THE MOZILLA FOUNDATION is exploring an even more private browsing option than, er, private browsing.
On Thursday, a number of groups were awarded Mozilla research grants by the Privacy & Security Group and as part of the announcement, the team mentioned that it is looking for ways to bring even more anonymity to its sizeable corner of the web.
The statement explains that: "Mozilla has an interest in potentially integrating more of Tor into Firefox, for the purposes of providing a Super Private Browsing (SPB) mode for our users".
That's a heck of a statement of intent there - but it's not without precedent. Firefox has already started integrating a Tor feature to prevent 'fingerprinting', particularly allowing cookies to track you by the dimensions of your browser window.
If that wasn't enough, the Tor browser is already built on a version of Firefox Extended Support (ESR), adding all those dark-webbish and super-top-secret features you'd expect. In fact, you can trace the beginnings for Firefox and Tor back to 2016.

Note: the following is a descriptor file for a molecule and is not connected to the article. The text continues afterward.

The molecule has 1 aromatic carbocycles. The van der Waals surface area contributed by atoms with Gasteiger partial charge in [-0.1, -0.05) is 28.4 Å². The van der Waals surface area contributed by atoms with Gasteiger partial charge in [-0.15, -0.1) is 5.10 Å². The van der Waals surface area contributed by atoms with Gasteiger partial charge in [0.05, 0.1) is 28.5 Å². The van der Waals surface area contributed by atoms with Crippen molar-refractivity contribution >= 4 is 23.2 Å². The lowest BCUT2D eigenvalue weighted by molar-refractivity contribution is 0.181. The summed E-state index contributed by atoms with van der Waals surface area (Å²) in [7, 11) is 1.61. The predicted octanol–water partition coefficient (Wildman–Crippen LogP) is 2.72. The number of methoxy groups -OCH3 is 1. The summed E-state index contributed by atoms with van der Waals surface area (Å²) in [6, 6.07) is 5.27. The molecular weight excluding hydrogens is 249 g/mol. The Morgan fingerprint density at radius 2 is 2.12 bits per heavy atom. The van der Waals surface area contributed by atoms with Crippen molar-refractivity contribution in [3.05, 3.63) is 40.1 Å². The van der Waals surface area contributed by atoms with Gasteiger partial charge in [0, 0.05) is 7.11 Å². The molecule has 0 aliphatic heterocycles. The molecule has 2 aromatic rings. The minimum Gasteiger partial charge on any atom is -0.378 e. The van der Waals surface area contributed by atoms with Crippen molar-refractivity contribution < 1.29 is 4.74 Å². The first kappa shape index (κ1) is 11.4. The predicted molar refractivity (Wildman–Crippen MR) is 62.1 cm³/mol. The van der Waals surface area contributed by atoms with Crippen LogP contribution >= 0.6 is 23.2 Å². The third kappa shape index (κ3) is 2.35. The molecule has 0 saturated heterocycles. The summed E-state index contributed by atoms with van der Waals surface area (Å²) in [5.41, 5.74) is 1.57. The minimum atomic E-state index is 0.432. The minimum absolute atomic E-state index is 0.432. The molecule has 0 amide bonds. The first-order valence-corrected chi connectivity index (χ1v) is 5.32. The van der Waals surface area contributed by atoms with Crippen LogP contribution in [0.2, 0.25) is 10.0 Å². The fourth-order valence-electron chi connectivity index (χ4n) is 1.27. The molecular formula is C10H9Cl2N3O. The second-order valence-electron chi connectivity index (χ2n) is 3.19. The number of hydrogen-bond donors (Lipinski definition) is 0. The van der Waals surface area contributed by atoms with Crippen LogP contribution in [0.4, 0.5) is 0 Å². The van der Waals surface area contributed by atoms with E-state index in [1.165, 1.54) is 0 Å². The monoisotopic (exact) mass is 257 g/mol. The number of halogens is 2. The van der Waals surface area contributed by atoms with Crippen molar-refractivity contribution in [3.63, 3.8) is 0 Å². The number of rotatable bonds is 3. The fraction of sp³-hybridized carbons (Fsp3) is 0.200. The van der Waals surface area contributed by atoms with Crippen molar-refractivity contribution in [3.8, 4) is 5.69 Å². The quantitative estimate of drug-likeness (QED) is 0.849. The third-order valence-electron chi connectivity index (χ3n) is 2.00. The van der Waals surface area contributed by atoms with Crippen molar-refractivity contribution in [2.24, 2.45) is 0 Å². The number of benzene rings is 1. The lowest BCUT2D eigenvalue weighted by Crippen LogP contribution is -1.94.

The next stage is to ensure that Firefox under Tor won't have a huge lag factor compared to standard routing, and Moz is looking for feedback on how that will look, particularly what protocols and routing will work best.
It also asks the question of what Tor-at-scale will look like. This is clearly early stage stuff, but with a very clear goal in mind. Tor at this scale would need extra configuration, to ensure it doesn't bork the very things it's there to do, and that the routing won't cause more bottlenecks than it solves.
There's no question of Tor becoming de facto for Firefox on a day-to-day basis, but there's also little doubt that there will be interest, and Mozilla will need to ensure that a scaled up fox is as pernicious and angry as a regular fox.
There's no timescale for this and there are a heck of a lot of questions before development ever starts in earnest, so it looks like Super Private Browsing isn't going to be helping us keep our wife's anniversary present secret for a while yet. μ
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